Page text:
Compile-time and run-time debugging in emacs

The goal of this lab is to make sure you can use two crucial tools in this course: the g++ compiler and the gdb debugger. Both of these tools are run through emacs, which provides much support for their convenient usage.

Both tools provide good support for an essential programming task: debugging. The compiler itself helps you find compile-time errors, which are typically syntactic in nature, by (hopefully) pointing you to the offending line in the source code. The debugger helps you with what is often a more difficult task: finding run-time errors, which are typically errors in your programming logic.

We are providing two auxilliary documents which you should read while doing this lab:

You may, in fact, want to peruse these files first before doing the corresponding part of this lab. At any rate, by the end of this lab you should have completely read these other documents.

Compile-time errors (1 point)

  1. Go to your mc38 directory and copy the lab files to a subdirectory gdb by typing
      mkdir gdb
      cp ~mc38/labs/compile-debug/stats.cc gdb
    

  2. Change directory to the gdb directory.

  3. Launch emacs and load the program file stats.cc. Recall that you can invoke the emacs command find-file by typing C-x C-f. Alternatively, you can load the file while invoking emacs by typing
      emacs stats.cc &
    
    assuming you are in the directory containing stats.cc.

    The file stats.cc is a simple program which finds the mean, median and mode of an unsorted array. It almost works, but needs your help in fixing it.

  4. Compile the program within emacs using
      M-x compile
    
    The default command emacs offers to execute for compilation is make -k. This assumes the existence of a makefile which we do not have for this lab. You need to replace this with the appropriate call to g++. Using the online notes on Using g++  in the course homepage, figure out the one call to g++ which will compile the file into an executable program, give all possible warnings, generate information for gdb (the debugger), and name the executable file stats.

  5. You will find that g++ cannot compile the program. The code contains a few syntax errors which you are quite likely to make when you write programs. Use the control sequence C-x <backquote> to jump directly to errors found by g++. (The <backquote> key is the opposite of <apostrphe> and is usually in the upper left corner of the keyboard.) Find all the errors and correct them (there are six syntax errors altogether).

    You will find it useful to recompile after correcting a few errors as g++'s messages can change significantly after some corrections.

    You may also find it useful to use Emacs color highlighting as a guide to spotting syntax errors. Hitting C-l will update the colors to match the changes you've made.

  6. Check-off: Compile your program in Emacs, leaving the stats.cc and *compilation* buffers on your screen. Ask to be checked off for this part.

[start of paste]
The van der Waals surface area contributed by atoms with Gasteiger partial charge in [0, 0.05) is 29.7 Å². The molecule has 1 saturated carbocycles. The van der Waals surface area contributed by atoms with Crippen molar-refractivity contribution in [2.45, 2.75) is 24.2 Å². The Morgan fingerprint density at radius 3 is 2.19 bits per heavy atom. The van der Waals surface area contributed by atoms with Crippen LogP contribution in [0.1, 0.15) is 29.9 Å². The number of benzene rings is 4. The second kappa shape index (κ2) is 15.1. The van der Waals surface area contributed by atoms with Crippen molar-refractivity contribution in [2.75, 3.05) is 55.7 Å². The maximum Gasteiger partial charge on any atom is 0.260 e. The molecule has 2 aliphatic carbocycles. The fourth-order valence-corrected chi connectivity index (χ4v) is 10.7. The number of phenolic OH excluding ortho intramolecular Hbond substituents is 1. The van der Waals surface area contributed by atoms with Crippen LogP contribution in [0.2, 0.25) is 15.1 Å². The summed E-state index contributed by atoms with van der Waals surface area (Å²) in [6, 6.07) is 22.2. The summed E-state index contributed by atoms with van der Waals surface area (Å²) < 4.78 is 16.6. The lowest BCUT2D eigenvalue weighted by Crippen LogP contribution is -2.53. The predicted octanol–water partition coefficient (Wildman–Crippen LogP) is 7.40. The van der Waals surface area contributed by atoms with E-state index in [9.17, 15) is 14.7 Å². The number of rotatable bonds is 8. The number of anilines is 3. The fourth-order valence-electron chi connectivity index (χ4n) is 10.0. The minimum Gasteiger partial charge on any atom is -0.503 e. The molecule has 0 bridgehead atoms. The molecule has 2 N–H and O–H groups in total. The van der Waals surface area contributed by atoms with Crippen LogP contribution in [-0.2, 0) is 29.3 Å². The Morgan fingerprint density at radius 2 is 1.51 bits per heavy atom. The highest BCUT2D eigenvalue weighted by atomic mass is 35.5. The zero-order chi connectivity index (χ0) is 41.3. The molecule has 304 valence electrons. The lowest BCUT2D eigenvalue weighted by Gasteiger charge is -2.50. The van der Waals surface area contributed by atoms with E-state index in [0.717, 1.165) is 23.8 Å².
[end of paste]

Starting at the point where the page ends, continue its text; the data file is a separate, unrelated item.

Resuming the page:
Run-time (or logic) error (1 point)

  1. Now that g++ is able to compile the code, you should get an executable file for output. Using either emacs's shell or the actual shell window, execute this file by simply typing:
    	./stats 
    
    Can you tell there is something wrong? This type of error, which occurs at run-time, tends to be significantly more tricky to correct than compile-time errors. It is for this type of error that the debugger gdb is particularly helpful.

  2. Run gdb within emacs using
    	M-x gdb
    
    This command will ask for an argument: the name of the executable we are going to debug. In this case, it is stats.

    Before actually starting the debugging process, you should get a basic understanding of what can gdb can do by reading through the online documentation Using gdb  in the course homepage. Additional documentation can be found through emac's Info system (C-h i).

    At this point, you should examine the program, and experiment with gdb to isolate the error (which function is likely to be responsible?). In particular, you will need to set breakpoints (either use C-x SPC in the code, or tell it to break at a given procedure), examine the contents of variables, and step through program statements. We find it especially useful to display the variables using display instead of print, since display will display the specified variables each time you step through the program.

    Do not forget to execute the program within gdb (using run), otherwise nothing will happen. Also, a plain run thereafter will restart your program from the top.

    We reassure you that the error can be corrected by changing only one line.

    When you think you have found the error: correct it, save the file, recompile and execute to see if the problem is solved.

  3. Just to exercise your gdb skills, restart gdb on your corrected version and find the values of a[j] and a[j+1] at the test statement on the third pass of both the outer and inner loops (i.e. pass = 3 and j = 2) of the bubbleSort function.

  4. Check-off: Ask to be checked off on this portion of the lab. You should have on your screen the line(s) of the program you changed and the *gud-stats* buffer.